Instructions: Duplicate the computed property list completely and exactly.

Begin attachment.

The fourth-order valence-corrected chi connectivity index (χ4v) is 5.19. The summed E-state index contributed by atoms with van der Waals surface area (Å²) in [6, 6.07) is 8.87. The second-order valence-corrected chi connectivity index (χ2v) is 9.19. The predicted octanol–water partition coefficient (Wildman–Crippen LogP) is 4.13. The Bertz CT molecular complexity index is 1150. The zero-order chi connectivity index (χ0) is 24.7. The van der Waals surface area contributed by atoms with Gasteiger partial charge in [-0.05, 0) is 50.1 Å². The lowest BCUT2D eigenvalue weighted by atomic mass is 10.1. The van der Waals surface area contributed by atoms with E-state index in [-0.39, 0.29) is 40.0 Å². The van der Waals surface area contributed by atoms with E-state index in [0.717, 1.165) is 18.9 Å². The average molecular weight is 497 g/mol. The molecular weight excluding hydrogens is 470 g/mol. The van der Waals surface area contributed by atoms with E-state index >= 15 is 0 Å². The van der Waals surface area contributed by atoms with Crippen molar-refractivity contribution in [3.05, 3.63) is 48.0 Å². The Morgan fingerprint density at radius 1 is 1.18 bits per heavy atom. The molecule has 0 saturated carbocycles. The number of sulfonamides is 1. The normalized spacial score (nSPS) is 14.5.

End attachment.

The fourth-order valence-corrected chi connectivity index (χ4v) is 5.19. The summed E-state index contributed by atoms with van der Waals surface area (Å²) in [6, 6.07) is 8.87. The second-order valence-corrected chi connectivity index (χ2v) is 9.19. The predicted octanol–water partition coefficient (Wildman–Crippen LogP) is 4.13. The Bertz CT molecular complexity index is 1150. The zero-order chi connectivity index (χ0) is 24.7. The van der Waals surface area contributed by atoms with Gasteiger partial charge in [-0.05, 0) is 50.1 Å². The lowest BCUT2D eigenvalue weighted by atomic mass is 10.1. The van der Waals surface area contributed by atoms with E-state index in [-0.39, 0.29) is 40.0 Å². The van der Waals surface area contributed by atoms with E-state index in [0.717, 1.165) is 18.9 Å². The average molecular weight is 497 g/mol. The molecular weight excluding hydrogens is 470 g/mol. The van der Waals surface area contributed by atoms with E-state index >= 15 is 0 Å². The van der Waals surface area contributed by atoms with Crippen molar-refractivity contribution in [3.05, 3.63) is 48.0 Å². The Morgan fingerprint density at radius 1 is 1.18 bits per heavy atom. The molecule has 0 saturated carbocycles. The number of sulfonamides is 1. The normalized spacial score (nSPS) is 14.5.